The overall purpose of this multidisciplinary project is to increase the diagnostic accuracy of guided prostate cancer biopsy by developing and testing a novel, clinically translatable real-time acquisition and analysis platform for acquiring fused hyperpolarized 13C Magnetic Resonance Spectroscopy (MRS), Positron Emission Tomography (PET), and molecular ultrasound (US) imaging data sets. The methods will be validated in a large animal model of normal prostate and prostate cancer, providing the key preliminary data needed for a subsequent clinical trial. Studies are being conducted on Stanford’s new GE PET-MRI system with the focus on multi-modality image fusion software integration, 13C RF coils / PET acquisition compatibility assessment, and overall workflow optimization.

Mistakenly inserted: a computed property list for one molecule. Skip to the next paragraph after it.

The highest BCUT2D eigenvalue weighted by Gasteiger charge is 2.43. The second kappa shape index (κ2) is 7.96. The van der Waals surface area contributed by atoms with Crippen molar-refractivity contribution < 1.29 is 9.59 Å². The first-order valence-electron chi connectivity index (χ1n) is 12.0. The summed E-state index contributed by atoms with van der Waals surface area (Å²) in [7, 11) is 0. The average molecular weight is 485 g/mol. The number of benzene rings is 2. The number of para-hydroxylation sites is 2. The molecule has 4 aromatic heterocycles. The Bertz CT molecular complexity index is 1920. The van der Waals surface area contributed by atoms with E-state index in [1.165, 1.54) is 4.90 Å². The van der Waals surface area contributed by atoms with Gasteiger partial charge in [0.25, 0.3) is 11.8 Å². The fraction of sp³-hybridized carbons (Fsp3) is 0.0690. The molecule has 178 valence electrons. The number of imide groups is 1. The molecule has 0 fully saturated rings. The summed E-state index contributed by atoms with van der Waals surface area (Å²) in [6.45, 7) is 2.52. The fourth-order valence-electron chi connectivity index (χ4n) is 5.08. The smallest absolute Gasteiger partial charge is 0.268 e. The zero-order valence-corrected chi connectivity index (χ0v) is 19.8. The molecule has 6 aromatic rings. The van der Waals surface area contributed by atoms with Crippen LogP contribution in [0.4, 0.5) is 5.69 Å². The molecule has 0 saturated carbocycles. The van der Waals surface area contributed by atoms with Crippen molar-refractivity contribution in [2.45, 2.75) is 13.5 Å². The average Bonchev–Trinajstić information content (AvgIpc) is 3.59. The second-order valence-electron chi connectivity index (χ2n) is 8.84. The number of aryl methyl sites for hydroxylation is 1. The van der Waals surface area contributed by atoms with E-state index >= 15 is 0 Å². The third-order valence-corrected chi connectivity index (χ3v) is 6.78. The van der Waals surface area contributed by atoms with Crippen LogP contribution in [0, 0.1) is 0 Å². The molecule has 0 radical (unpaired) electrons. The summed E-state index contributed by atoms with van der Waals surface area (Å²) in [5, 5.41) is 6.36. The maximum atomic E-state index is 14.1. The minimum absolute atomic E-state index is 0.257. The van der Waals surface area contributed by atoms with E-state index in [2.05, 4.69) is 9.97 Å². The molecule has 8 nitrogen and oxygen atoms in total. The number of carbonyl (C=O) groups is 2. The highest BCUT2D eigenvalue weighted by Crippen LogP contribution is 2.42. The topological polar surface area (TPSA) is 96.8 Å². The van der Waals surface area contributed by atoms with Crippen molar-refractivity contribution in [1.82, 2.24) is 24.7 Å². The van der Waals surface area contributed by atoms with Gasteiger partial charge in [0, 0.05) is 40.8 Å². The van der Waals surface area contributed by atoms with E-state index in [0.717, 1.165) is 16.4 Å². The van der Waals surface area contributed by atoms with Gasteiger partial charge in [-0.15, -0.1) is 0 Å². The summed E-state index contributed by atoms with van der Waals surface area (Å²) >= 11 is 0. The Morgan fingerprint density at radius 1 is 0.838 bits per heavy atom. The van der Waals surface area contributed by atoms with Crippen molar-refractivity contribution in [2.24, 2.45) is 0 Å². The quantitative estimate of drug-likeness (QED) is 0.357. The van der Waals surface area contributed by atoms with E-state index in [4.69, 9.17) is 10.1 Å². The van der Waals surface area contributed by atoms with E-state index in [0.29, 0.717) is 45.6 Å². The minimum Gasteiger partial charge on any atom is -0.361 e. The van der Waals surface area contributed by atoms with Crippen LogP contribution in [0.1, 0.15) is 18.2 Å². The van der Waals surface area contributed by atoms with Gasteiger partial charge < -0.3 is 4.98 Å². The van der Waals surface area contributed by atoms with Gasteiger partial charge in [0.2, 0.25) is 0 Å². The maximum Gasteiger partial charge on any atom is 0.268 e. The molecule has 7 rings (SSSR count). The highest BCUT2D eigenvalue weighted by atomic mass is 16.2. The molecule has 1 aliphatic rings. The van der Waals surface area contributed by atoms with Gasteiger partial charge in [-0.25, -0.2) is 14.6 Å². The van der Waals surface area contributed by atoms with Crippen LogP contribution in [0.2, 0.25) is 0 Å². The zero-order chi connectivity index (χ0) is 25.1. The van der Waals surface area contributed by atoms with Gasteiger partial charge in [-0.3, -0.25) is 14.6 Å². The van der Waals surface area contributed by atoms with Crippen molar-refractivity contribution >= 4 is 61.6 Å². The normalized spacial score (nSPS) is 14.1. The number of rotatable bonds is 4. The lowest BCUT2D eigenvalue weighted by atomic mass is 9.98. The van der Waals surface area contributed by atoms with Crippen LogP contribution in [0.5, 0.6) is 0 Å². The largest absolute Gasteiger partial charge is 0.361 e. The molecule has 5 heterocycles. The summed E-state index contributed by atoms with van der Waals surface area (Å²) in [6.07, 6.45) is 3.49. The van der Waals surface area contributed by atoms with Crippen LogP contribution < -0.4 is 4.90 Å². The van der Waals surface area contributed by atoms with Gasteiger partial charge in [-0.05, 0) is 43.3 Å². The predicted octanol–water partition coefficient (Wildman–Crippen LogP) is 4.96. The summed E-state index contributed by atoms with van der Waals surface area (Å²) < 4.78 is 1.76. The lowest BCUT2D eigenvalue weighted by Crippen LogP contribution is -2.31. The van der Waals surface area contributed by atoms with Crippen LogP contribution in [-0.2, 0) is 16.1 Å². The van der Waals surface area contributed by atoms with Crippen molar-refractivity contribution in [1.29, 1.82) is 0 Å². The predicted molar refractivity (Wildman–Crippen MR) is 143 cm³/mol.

This interdisciplinary collaboration promotes crosspollination of ideas among basic and clinical research scientists in the Department of Radiology and other Stanford departments. The project will enable discovery at the intersection of multiple technologies including hyperpolarized MRS, PET, and molecular ultrasound imaging, each providing complementary information to better understand the biology of prostate cancer and improve detection and prognostication of prostate cancer in patients. We anticipate that this research project will have a high impact on managing and triaging prostate cancer patients in the future.